Economic Watch: Entertainment, media propel China's economic shift

Source: Xinhua| 2017-06-08 20:32:18|Editor: Song Lifang
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BEIJING, June 8 (Xinhua) -- China's entertainment and media (E&M) industries, which have been growing at an enviable pace, have emerged as a significant driving force for the country's shift to a consumption- and services-powered economy.

Global accounting firm PwC on Thursday predicted the combined E&M revenue in China will expand at a compound annual growth rate (CAGR) of 8.3 percent from now until 2021, slowing slightly but still well above the world average of 4.2 percent.

Internet video, online advertising, music, cinema and video games will lead the growth, with projected CAGRs of 19.7 percent, 12.6 percent, 12.6 percent, 11.5 percent and 11.2 percent, respectively.

"We believe a growing middle-income population with deeper pockets and stronger willingness to spend will continue to press ahead with Internet advertising," PwC China E&M Partner Brian Choi said during a press briefing. "Despite moderate economic growth, the sector has bright prospects."

China is comfortably Asia's largest online advertising market, and the second-largest globally after the United States, said the report.

Besides advertising, Chinese consumers have also shown their influence in a number of other sectors: The country overtook the United States to have the most movie screens in 2016, and is expected to take second place in video games by 2021. The markets for fee-based music and other online content are also on a fast track thanks to strengthened protection of intellectual property.

Generally unaffected by a slowdown in the broader economy, the E&M sectors have sprouted into a significant segment of the tertiary industry and have played a major role in boosting consumption.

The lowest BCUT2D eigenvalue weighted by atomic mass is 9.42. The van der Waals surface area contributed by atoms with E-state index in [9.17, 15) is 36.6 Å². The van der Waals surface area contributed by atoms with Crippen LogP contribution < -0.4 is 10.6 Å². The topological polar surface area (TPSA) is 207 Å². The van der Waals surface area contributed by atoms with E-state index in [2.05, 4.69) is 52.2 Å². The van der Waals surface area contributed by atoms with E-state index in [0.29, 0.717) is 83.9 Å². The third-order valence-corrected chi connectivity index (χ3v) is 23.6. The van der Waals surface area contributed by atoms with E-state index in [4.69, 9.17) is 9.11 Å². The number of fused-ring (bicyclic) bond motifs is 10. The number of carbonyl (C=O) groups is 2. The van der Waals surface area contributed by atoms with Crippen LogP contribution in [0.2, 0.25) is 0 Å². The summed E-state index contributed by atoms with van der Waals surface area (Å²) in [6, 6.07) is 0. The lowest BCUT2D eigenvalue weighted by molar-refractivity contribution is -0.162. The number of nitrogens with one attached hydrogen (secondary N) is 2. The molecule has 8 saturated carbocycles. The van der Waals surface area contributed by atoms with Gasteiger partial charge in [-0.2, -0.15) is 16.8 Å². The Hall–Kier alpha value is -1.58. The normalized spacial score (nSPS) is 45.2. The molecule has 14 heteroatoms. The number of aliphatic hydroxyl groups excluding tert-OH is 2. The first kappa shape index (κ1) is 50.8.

"Consumption upgrades are providing the momentum for the economy as Chinese people have started to pay more attention to quality of life, entertainment and health in the past three to five years," said Huang Jinlao, president of Suning Finance Group and veteran analyst in consumer finance.

The National Development and Reform Commission unveiled guidelines to stimulate consumption upgrades nationwide in April 2016, putting more emphasis on services including online training and information consumption.

From booming box office revenues to burgeoning online information consumption, analysts pointed out enormous potential in the area as Chinese consumers with increasing incomes have become more willing to spend.

The China consumer confidence index of New York-based marketing research firm Nielsen rose to a two-year high of 110 in the first quarter of this year.

In a lengthy report released in March, Morgan Stanley predicted China would be able to avoid the middle income trap, with its per capita income reaching 12,900 U.S. dollars to become a high-income country in the next decade, up from the current 8,100 U.S. dollars.

"China will have a 9.7-trillion-dollar consumer market by 2030, the largest in the world," Morgan Stanley's chief Asia economist Chetan Ahya said.

Analysts believe new technology will continue to reshape and inject new vitality into the E&M industries.

Technological breakthroughs can not only improve customers' experience but create fresh development room and untapped markets, thus stimulating consumption, Choi said, citing rapid development in live streaming and virtual reality.

China's economic shift from investment to trade and from industry to services has seen solid progress.

Consumption contributed 77.2 percent of economic growth in the first quarter, up from 64.6 percent in 2016, data from the National Bureau of Statistics showed. The proportion of services in the economy also improved.

The Chinese economy secured a solid footing in the first quarter while keeping inflation tame. GDP growth was 6.9 percent in the first quarter of this year, the fastest increase in 18 months.